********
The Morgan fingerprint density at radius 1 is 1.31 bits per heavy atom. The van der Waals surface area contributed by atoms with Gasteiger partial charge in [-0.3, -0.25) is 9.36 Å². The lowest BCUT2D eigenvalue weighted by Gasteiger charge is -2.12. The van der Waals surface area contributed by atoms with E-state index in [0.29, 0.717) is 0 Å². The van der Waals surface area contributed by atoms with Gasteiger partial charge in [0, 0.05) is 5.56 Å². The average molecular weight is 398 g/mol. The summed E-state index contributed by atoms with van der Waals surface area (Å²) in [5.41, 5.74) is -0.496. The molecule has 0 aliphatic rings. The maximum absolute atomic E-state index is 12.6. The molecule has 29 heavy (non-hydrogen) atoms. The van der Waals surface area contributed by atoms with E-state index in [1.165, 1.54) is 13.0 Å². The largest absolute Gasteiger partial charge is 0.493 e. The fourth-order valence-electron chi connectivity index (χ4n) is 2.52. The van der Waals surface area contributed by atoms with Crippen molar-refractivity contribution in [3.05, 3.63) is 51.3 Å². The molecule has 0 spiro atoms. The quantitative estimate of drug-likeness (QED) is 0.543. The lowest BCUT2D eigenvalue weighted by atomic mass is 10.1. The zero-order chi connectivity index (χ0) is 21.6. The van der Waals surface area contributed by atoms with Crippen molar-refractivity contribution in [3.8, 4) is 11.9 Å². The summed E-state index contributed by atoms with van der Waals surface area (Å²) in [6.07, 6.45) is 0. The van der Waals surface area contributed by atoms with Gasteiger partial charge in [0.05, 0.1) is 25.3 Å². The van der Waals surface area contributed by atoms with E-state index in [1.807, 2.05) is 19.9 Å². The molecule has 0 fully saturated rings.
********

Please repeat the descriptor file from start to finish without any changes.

The Morgan fingerprint density at radius 1 is 1.31 bits per heavy atom. The van der Waals surface area contributed by atoms with Gasteiger partial charge in [-0.3, -0.25) is 9.36 Å². The lowest BCUT2D eigenvalue weighted by Gasteiger charge is -2.12. The van der Waals surface area contributed by atoms with E-state index in [0.29, 0.717) is 0 Å². The van der Waals surface area contributed by atoms with Gasteiger partial charge in [0, 0.05) is 5.56 Å². The average molecular weight is 398 g/mol. The summed E-state index contributed by atoms with van der Waals surface area (Å²) in [5.41, 5.74) is -0.496. The molecule has 0 aliphatic rings. The maximum absolute atomic E-state index is 12.6. The molecule has 29 heavy (non-hydrogen) atoms. The van der Waals surface area contributed by atoms with E-state index in [1.165, 1.54) is 13.0 Å². The largest absolute Gasteiger partial charge is 0.493 e. The fourth-order valence-electron chi connectivity index (χ4n) is 2.52. The van der Waals surface area contributed by atoms with Crippen molar-refractivity contribution in [3.05, 3.63) is 51.3 Å². The molecule has 0 spiro atoms. The quantitative estimate of drug-likeness (QED) is 0.543. The lowest BCUT2D eigenvalue weighted by atomic mass is 10.1. The zero-order chi connectivity index (χ0) is 21.6. The van der Waals surface area contributed by atoms with Crippen molar-refractivity contribution in [3.8, 4) is 11.9 Å². The summed E-state index contributed by atoms with van der Waals surface area (Å²) in [6.07, 6.45) is 0. The van der Waals surface area contributed by atoms with Gasteiger partial charge in [0.05, 0.1) is 25.3 Å². The van der Waals surface area contributed by atoms with E-state index in [1.807, 2.05) is 19.9 Å². The molecule has 0 fully saturated rings.